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Old 06-19-2019, 01:59 PM #101
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Encarsia work well for whitefly,needs a few rounds to get rid of them though.They usually come as a program spaced a week apart for 4 weeks.Good luck getting rid of them,little fuckers can cause total devastation
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Old 06-19-2019, 08:47 PM #102
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Originally Posted by RandyCalifornia View Post
those are worm castings^
Thanks for confirming, like I said that's what I originally thought they were. I was surprised by how much there is, and how big it is. It makes so much sense to me now that they would call these worm castings, they are like molded clay or something. I guess I'm more used to Earth worm compost? I used to raise red wigglers, I would love to do it again here. Sadly I have only found one person with leaf litter worms, and they are 4 hours away and over priced.
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Old 06-19-2019, 11:08 PM #103
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Originally Posted by Hookahhead View Post
Thanks for confirming, like I said that's what I originally thought they were. I was surprised by how much there is, and how big it is. It makes so much sense to me now that they would call these worm castings, they are like molded clay or something. I guess I'm more used to Earth worm compost? I used to raise red wigglers, I would love to do it again here. Sadly I have only found one person with leaf litter worms, and they are 4 hours away and over priced.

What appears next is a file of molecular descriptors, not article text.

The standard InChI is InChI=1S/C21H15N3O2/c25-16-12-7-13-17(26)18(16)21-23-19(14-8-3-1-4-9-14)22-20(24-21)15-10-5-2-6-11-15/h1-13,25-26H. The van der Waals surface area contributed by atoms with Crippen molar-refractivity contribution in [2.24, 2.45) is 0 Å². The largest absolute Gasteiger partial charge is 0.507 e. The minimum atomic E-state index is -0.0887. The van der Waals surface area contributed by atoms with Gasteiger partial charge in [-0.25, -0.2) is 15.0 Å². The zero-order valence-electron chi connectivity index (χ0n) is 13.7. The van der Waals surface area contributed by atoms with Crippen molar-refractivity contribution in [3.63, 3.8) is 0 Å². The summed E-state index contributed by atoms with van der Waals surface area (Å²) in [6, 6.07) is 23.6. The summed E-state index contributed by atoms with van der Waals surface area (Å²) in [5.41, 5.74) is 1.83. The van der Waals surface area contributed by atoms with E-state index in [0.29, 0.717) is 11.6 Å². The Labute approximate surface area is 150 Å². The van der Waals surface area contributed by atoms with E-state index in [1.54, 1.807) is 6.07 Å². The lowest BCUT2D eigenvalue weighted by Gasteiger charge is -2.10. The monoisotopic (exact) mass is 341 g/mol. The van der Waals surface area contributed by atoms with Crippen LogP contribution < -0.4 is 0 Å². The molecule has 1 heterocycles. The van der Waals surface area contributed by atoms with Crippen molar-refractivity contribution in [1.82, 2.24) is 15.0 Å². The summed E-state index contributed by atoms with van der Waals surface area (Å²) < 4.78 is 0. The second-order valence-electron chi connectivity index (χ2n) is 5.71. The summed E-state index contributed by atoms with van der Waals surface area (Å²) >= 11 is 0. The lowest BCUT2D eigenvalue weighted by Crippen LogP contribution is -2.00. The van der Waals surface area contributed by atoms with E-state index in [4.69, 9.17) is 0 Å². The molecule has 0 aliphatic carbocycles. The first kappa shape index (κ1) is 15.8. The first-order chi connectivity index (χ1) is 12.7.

If you find someone with an abundance of horse manure you will almost surely find red wrigglers.
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Old 06-20-2019, 12:23 AM #104
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I collect aged horse manure, as well as pick psychedelic mushrooms. I also do my own composting. I have yet to find any native composting worm a species. On occasion I find Hercules beetle grubs, locals tell me they taste like marshmallows but I've yet to try them haha.



Psilocybe cubensis

Panaeolus cyanescens
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Old 06-20-2019, 05:47 AM #105
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hookakead; is the manure piled up? that seems necessary to me. I even found composting worms here in Mexico from a horse farm that never heard of composting worms. same at my isolated farm in Canada.
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Old 06-20-2019, 06:08 AM #106
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Yes, I collect from mounds of horse and sheep compost, and I screen the material. I haven't seen any worms. Maybe I should rummage through some fresher material? I have found deep dwelling earthworms while digging in the soil. I'll try to poke around and see what I can find this week, I would be stoked to have those little guys back again!

On the other hand, it's almost impossible NOT to culture black soldier flies here. I see the females all the time. I helped a neighbor start a bin to feed to some chickens and peacocks he raises. They are highly attracted to a bit of moist, fermenting chicken feed.
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Old 06-25-2019, 03:44 AM #107
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So I have been doing a lot of reading/research this past week. I decided that I'm going to do a 2 part ferment/compost on the algae. So I went back to the river to collect some more. This time I collected from the right side, but you can see where I collected last week is growing back quickly.



I knew I wanted to collect a lot of material. I had originally cleaned out a 30 gallon trash can, I guess I was dreaming big haha. What I really ended up with was a large feed sack about 2/3 full. I hung the feed sack from a tree so that it could drain some while I worked.